Following the announcement of the sale of the Huffington Post to AOL for $315 million, all of which will, apparently, be kept by a few founders, some of its writers are organizing a strike to protest the level of their wages, which is zero.
The leader wrote that “it is unethical to expect trained and qualified professionals to contribute quality content for nothing,” and proposed a system of collective bargaining over pay. The writers also want a clearer demarcation between “paid promotional content and writers’ work.”
“Unethical” is an odd characterization, when the pay is the result of a free bargain among consenting adults. If someone offers to put up your scribbling on a particular platform, but offers no money, you are free to accept or decline. If you accept, it is for your own reasons of ego or self-promotion, and because the deal seems better to you than the alternatives.
From the standpoint of a contracts lawyer, the writers were just dumb. Before devoting their sweat equity to building up the enterprise, they should have bargained for shares of stock. After all, many start ups every year use precisely this model whereby the contributors of intellectual capital and the contributors of financial capital agree in advance on the division of any ultimate pay-out.
The HuffPo writers apparently thought they were engaged in some sort of joint political enterprise to serve as a major source for communicating Progressive political ideas to the American public. In this perception, it is like a galley in which the officers on the quarterdeck and the serfs at the oars are all contributing to the common enterprise.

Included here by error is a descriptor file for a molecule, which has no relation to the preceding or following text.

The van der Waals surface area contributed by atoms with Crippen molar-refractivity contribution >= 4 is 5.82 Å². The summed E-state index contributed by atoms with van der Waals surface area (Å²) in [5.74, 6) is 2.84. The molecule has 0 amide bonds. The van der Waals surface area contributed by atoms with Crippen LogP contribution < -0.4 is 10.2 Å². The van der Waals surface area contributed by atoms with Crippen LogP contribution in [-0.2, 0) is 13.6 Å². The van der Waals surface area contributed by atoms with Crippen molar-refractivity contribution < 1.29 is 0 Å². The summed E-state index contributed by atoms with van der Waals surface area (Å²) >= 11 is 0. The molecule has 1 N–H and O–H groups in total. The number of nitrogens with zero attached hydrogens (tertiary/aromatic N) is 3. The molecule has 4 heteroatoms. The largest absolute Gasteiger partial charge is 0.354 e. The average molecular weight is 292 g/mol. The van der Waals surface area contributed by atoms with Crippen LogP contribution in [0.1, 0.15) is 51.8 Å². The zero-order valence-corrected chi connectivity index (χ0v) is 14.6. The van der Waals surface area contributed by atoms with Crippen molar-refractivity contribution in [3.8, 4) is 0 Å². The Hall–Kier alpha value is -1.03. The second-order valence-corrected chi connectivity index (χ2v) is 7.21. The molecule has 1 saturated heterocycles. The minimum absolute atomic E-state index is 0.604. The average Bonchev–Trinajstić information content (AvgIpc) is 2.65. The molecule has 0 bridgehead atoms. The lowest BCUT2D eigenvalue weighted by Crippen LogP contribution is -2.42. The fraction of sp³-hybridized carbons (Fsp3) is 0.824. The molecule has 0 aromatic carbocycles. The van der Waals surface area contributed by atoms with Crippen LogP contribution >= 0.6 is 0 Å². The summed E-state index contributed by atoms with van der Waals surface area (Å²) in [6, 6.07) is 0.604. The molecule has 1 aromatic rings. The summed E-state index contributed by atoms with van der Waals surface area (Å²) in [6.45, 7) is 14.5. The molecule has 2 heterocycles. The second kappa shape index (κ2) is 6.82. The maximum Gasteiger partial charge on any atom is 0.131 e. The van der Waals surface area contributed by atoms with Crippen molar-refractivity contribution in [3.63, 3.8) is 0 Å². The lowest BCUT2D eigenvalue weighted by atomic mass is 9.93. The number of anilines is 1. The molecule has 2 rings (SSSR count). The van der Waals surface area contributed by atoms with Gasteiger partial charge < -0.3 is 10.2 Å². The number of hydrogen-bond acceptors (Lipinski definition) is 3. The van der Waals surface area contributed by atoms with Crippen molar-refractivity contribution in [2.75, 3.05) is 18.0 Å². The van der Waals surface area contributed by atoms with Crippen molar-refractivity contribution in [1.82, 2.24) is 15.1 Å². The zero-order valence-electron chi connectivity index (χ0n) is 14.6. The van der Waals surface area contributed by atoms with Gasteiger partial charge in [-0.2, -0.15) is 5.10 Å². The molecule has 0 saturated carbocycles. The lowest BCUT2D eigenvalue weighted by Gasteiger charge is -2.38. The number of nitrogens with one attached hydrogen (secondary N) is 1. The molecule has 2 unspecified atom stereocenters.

This assumption turns out to have been mistaken, in that the galley was actually a trading vessel, and now the officers are keeping all the profits of the voyage, appropriating the output of the rowers.
The contracts lawyer might have some fun with this, examining the archives of emails to see just how the officers represented the whole deal. It might turn out that the writers were told this was a non-profit community organization – all for one and one for all and all that — and they might actually have a good legal claim that they were misled into working for free.
But the bigger problem is with the basic concept that vague free standing communities provide an alternative organizational form to the hard-nosed deals produced by contract and employment law.
It is perfectly possible for people of like mind to get together and donate skills and time to a cause; it happens all the time, and it is one of the great strengths of civil society. But the “community” form also lends itself to abuse, such as inducing the kid in the third world to write free software to increase the value of U.S.-branded computers. (The head of Sun Microsystems once characterized a major open source software license as imposing on its users a “predatory obligation to disgorge IP back to the wealthiest nation in the world.”)
Now, if I were one of the people who regularly reads and believes the HuffPo, I would probably call for government regulation – the “Truth in Communities Act” maybe. But it is not really necessary. The old saying says that experience is a hard school, but people will learn at no other, but they do learn, and the next entrepreneur who wants to leverage free content into a fortune will meet with a more skeptical reception, and with demands for greater specificity in organizational form.
As for the projected writers’ union – not a chance. Writers are a dime a gross, and the reserve army of the unemployed is huge. If a writer can establish his/her power as a traffic builder, then he/she will be able to command payment. If not, not. And there is nothing unethical about it; it is called The World.
Kumbaya image from Clint Gardner’s Photostream.